Short stories, Travel and Health Information
Nimalsiri had been ill for over a decade.
His illness was one that had stealthily crept up on him during the years that he was compassionately and conscientiously working as a doctor, a much loved family physician in Panadura. Slowly and inexorably it wore him down. His symptoms could be alleviated to an extent, his kidney function could be improved (albeit temporarily) with a kidney transplant – but his was an illness for which he – and we – knew that there was no cure. It says much for Nimalsiri’s personality and strength of character that he bore his infirmity with patience and fortitude, never bemoaning his fate but accepting it with equanimity. As he himself told me when last we met, in February last year, “Sanjo, for me every day is a bonus – because I am now living on borrowed time”.
I myself had time over the last few months to come to terms with the idea that my dear friend Nimalsiri was, as he said, “living on borrowed time”. So when I heard last Thursday that the end had come and that he had passed on, it was not entirely unexpected. In a sense I was relieved that death had mercifully ended his suffering but in another and deeper sense I felt a profound sadness and loss – the loss of a dear and longstanding friend.
I first met Nimalsiri on that January day many years ago when we both entered S. Thomas’ College in Mount Lavinia as primary schoolboys, neatly clad in blue shorts and white shirts. Commencing in the Lower School in Mrs Joy Jacob’s class known as IB, we were classmates and friends from then on – through high school, medical school and throughout our long careers as doctors. We remained close friends (even though at times we lived many miles apart in different parts of the world) and kept in touch over the years through phone calls, emails and the regular get-togethers we organised.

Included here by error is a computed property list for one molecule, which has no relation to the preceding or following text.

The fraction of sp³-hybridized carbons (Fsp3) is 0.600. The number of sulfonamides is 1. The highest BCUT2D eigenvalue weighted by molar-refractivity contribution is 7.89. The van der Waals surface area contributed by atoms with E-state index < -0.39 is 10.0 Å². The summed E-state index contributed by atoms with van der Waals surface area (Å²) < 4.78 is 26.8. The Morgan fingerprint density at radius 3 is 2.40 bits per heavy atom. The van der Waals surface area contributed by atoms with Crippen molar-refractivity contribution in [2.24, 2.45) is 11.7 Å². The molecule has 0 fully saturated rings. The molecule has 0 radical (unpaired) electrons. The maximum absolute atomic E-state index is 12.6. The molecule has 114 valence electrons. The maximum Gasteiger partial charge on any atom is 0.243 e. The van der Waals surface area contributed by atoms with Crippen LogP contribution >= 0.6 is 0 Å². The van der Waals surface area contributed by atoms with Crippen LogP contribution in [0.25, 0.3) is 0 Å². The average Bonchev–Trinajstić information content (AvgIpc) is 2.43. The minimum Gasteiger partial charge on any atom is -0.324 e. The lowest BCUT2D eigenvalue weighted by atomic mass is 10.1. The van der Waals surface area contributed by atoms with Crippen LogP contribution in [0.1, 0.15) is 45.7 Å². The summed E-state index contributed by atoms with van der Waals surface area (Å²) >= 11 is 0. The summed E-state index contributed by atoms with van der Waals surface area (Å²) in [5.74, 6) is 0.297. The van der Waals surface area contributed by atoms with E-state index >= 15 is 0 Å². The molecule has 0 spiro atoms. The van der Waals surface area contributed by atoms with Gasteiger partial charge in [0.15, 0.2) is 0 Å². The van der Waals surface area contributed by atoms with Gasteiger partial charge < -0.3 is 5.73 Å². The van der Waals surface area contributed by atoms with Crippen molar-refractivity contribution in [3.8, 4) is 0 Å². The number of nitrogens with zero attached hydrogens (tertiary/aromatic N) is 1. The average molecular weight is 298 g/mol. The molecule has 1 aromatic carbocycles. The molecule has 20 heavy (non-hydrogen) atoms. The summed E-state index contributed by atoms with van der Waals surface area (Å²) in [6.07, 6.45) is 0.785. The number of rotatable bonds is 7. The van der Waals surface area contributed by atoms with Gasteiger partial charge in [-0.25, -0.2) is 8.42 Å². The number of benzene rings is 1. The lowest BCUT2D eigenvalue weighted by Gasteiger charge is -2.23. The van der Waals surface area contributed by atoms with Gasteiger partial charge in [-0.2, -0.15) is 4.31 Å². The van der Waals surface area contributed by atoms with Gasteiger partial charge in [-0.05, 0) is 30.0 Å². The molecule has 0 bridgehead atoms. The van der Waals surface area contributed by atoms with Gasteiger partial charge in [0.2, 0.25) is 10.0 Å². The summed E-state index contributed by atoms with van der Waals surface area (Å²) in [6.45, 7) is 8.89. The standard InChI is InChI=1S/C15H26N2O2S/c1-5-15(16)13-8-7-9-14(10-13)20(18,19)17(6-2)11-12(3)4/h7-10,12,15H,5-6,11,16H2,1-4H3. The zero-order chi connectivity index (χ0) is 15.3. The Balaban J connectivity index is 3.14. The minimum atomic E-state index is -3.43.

Nimalsiri was better known to his friends by his nickname – he was NPT to some, he was Mendo or Menda to others. In fact I believe only his wife and sisters used to call him Nimalsiri! A soft spoken giant with never a harsh word for anyone, he was a good and gentle man in every sense of the word. To his friends he was an easy going and affable companion; to his adoring patients he was the god of healing personified!
It was Nimalsiri who started what developed into his pet project in Molkawa, a poor village near the outer western boundary of the Kalutara district. With the whole-hearted support of the Buddhist priest in the local temple and the Christian priest associated with the local Anglican church, Nimalsiri undertook a long term project to provide medical care to the poor folk in Molkawa. He was ably supported in this endeavor by his wife Nirmali and his children Shamindri and Eshan. Once a month they would travel to Molkawa and conduct a medical clinic for the villagers. He persuaded friends in fortunate places to help by providing medications and money – and for many years he and his team would make the monthly trip to Molkawa, his car loaded with medications, dressings and other resources that helped improve the health of this isolated community.
I recall long conversations with him during our days as medical students – and after we graduated, at his home in Panadura, more recently in Moratuwa, and even over Skype and Zoom – conversations about such topics as varied as the novels of P.G Wodehouse and Sir Kazuo Ishiguro, about Christian ethics and Buddhist philosophy, about the merits and demerits of Scotch Whisky and Irish Whiskey and even the pros and cons of the Sri Lankan cricket team (which at one time had no less than 20 percent of its members drawn from the Balapuwaduge Mendis clan!). We would reminisce about long gone classmates and much loved teachers like Miss Agnes Bay, Mr. “Rifle” Mendis and Mr. “Ebenezer” Devadason.
Having known Mendo from the time that we were schoolboys with our satchels and shining morning faces creeping like snails to school to the present age as we shift into the roles of lean and slippered old men with spectacles on nose and pouches on side, I know full well that Menda will be sorely missed by all of us who had the privilege of a lifetime in his company.
No one who knew him will ever forget him.
Sit tibi terra levis – May the turf rest lightly upon him.